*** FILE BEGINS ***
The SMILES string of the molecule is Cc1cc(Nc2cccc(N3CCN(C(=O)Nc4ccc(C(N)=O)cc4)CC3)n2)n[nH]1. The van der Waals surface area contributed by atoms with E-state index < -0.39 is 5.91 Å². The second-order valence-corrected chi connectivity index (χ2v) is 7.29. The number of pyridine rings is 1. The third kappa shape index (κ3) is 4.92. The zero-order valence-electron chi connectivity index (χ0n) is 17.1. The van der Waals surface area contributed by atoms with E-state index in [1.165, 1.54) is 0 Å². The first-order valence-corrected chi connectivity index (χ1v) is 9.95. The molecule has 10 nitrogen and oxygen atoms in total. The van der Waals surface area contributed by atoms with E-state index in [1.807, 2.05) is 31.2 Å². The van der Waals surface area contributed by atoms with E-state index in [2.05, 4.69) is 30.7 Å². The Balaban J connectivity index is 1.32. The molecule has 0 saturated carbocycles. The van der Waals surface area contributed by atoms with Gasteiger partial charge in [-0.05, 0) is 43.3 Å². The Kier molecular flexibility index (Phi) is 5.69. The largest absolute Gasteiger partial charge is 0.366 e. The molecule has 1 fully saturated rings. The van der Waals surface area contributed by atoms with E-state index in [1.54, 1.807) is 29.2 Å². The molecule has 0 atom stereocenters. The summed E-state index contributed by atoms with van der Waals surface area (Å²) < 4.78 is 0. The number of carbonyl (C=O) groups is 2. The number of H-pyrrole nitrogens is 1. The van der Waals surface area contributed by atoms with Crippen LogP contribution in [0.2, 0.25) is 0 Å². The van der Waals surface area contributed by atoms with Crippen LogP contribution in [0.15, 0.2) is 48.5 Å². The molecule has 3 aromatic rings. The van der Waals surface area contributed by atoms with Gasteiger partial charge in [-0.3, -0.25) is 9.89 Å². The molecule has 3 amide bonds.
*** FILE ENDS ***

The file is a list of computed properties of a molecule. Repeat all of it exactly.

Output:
The SMILES string of the molecule is Cc1cc(Nc2cccc(N3CCN(C(=O)Nc4ccc(C(N)=O)cc4)CC3)n2)n[nH]1. The van der Waals surface area contributed by atoms with E-state index < -0.39 is 5.91 Å². The second-order valence-corrected chi connectivity index (χ2v) is 7.29. The number of pyridine rings is 1. The third kappa shape index (κ3) is 4.92. The zero-order valence-electron chi connectivity index (χ0n) is 17.1. The van der Waals surface area contributed by atoms with E-state index in [1.165, 1.54) is 0 Å². The first-order valence-corrected chi connectivity index (χ1v) is 9.95. The molecule has 10 nitrogen and oxygen atoms in total. The van der Waals surface area contributed by atoms with E-state index in [1.807, 2.05) is 31.2 Å². The van der Waals surface area contributed by atoms with E-state index in [2.05, 4.69) is 30.7 Å². The Balaban J connectivity index is 1.32. The molecule has 0 saturated carbocycles. The van der Waals surface area contributed by atoms with Gasteiger partial charge in [-0.05, 0) is 43.3 Å². The Kier molecular flexibility index (Phi) is 5.69. The largest absolute Gasteiger partial charge is 0.366 e. The molecule has 1 fully saturated rings. The van der Waals surface area contributed by atoms with E-state index in [1.54, 1.807) is 29.2 Å². The molecule has 0 atom stereocenters. The summed E-state index contributed by atoms with van der Waals surface area (Å²) < 4.78 is 0. The number of carbonyl (C=O) groups is 2. The number of H-pyrrole nitrogens is 1. The van der Waals surface area contributed by atoms with Crippen LogP contribution in [0.2, 0.25) is 0 Å². The van der Waals surface area contributed by atoms with Crippen LogP contribution in [0.15, 0.2) is 48.5 Å². The molecule has 3 aromatic rings. The van der Waals surface area contributed by atoms with Gasteiger partial charge in [-0.3, -0.25) is 9.89 Å². The molecule has 3 amide bonds.